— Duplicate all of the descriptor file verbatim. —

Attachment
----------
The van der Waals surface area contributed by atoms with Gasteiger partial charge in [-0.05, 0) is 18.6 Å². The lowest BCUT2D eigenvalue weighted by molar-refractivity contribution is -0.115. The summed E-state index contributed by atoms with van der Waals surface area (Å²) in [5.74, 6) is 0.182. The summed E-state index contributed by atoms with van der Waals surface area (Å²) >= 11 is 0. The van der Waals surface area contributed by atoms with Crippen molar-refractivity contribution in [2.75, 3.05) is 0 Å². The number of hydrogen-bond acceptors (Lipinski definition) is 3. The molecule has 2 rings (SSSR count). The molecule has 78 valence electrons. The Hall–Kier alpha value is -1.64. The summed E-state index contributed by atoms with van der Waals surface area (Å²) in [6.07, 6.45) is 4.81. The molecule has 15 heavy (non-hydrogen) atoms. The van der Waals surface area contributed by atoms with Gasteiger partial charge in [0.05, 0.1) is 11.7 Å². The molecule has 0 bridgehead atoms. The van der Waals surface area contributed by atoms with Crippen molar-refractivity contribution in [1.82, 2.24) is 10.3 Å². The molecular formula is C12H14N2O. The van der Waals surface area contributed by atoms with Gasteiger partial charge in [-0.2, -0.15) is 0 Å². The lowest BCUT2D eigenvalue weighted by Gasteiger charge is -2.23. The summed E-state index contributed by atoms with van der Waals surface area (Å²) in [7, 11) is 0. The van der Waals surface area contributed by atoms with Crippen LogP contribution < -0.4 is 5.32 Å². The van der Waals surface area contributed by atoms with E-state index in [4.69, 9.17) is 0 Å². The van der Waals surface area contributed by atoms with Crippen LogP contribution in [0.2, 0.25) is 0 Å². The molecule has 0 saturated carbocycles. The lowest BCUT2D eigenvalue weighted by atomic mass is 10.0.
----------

The van der Waals surface area contributed by atoms with Gasteiger partial charge in [-0.05, 0) is 18.6 Å². The lowest BCUT2D eigenvalue weighted by molar-refractivity contribution is -0.115. The summed E-state index contributed by atoms with van der Waals surface area (Å²) in [5.74, 6) is 0.182. The summed E-state index contributed by atoms with van der Waals surface area (Å²) >= 11 is 0. The van der Waals surface area contributed by atoms with Crippen molar-refractivity contribution in [2.75, 3.05) is 0 Å². The number of hydrogen-bond acceptors (Lipinski definition) is 3. The molecule has 2 rings (SSSR count). The molecule has 78 valence electrons. The Hall–Kier alpha value is -1.64. The summed E-state index contributed by atoms with van der Waals surface area (Å²) in [6.07, 6.45) is 4.81. The molecule has 15 heavy (non-hydrogen) atoms. The van der Waals surface area contributed by atoms with Gasteiger partial charge in [0.05, 0.1) is 11.7 Å². The molecule has 0 bridgehead atoms. The van der Waals surface area contributed by atoms with Crippen molar-refractivity contribution in [1.82, 2.24) is 10.3 Å². The molecular formula is C12H14N2O. The van der Waals surface area contributed by atoms with Gasteiger partial charge in [-0.2, -0.15) is 0 Å². The lowest BCUT2D eigenvalue weighted by Gasteiger charge is -2.23. The summed E-state index contributed by atoms with van der Waals surface area (Å²) in [7, 11) is 0. The van der Waals surface area contributed by atoms with Crippen LogP contribution < -0.4 is 5.32 Å². The van der Waals surface area contributed by atoms with E-state index in [4.69, 9.17) is 0 Å². The van der Waals surface area contributed by atoms with Crippen LogP contribution in [0.2, 0.25) is 0 Å². The molecule has 0 saturated carbocycles. The lowest BCUT2D eigenvalue weighted by atomic mass is 10.0.